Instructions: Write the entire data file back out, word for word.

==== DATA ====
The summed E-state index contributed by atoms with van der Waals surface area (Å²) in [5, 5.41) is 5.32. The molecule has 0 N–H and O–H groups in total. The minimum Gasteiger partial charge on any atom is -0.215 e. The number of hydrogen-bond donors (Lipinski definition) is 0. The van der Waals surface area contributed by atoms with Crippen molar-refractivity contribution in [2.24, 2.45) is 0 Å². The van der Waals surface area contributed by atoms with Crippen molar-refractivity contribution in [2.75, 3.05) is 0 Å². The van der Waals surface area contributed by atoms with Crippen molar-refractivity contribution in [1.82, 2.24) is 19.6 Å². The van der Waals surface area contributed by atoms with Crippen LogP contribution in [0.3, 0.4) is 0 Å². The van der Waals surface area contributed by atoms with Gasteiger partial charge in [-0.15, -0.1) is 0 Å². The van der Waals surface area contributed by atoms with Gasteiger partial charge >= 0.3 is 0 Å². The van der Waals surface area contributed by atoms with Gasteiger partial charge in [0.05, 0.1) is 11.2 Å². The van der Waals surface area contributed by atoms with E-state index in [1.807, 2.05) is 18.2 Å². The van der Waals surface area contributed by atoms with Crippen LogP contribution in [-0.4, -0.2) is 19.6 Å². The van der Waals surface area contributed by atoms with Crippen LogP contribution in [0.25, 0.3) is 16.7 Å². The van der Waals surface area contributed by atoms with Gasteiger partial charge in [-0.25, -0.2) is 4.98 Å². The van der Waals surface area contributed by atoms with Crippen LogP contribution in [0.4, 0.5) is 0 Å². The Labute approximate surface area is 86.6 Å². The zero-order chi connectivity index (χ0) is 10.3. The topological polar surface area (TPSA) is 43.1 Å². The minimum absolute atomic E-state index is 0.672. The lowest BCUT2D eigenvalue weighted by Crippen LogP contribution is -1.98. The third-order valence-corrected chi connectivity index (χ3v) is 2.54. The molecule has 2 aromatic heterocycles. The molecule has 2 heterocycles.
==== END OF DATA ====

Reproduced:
The summed E-state index contributed by atoms with van der Waals surface area (Å²) in [5, 5.41) is 5.32. The molecule has 0 N–H and O–H groups in total. The minimum Gasteiger partial charge on any atom is -0.215 e. The number of hydrogen-bond donors (Lipinski definition) is 0. The van der Waals surface area contributed by atoms with Crippen molar-refractivity contribution in [2.24, 2.45) is 0 Å². The van der Waals surface area contributed by atoms with Crippen molar-refractivity contribution in [2.75, 3.05) is 0 Å². The van der Waals surface area contributed by atoms with Crippen molar-refractivity contribution in [1.82, 2.24) is 19.6 Å². The van der Waals surface area contributed by atoms with Crippen LogP contribution in [0.3, 0.4) is 0 Å². The van der Waals surface area contributed by atoms with Gasteiger partial charge in [-0.15, -0.1) is 0 Å². The van der Waals surface area contributed by atoms with Gasteiger partial charge >= 0.3 is 0 Å². The van der Waals surface area contributed by atoms with Gasteiger partial charge in [0.05, 0.1) is 11.2 Å². The van der Waals surface area contributed by atoms with E-state index in [1.807, 2.05) is 18.2 Å². The van der Waals surface area contributed by atoms with Crippen LogP contribution in [-0.4, -0.2) is 19.6 Å². The van der Waals surface area contributed by atoms with Crippen LogP contribution in [0.25, 0.3) is 16.7 Å². The van der Waals surface area contributed by atoms with Gasteiger partial charge in [-0.25, -0.2) is 4.98 Å². The van der Waals surface area contributed by atoms with Crippen LogP contribution in [0.4, 0.5) is 0 Å². The Labute approximate surface area is 86.6 Å². The zero-order chi connectivity index (χ0) is 10.3. The topological polar surface area (TPSA) is 43.1 Å². The minimum absolute atomic E-state index is 0.672. The lowest BCUT2D eigenvalue weighted by Crippen LogP contribution is -1.98. The third-order valence-corrected chi connectivity index (χ3v) is 2.54. The molecule has 2 aromatic heterocycles. The molecule has 2 heterocycles.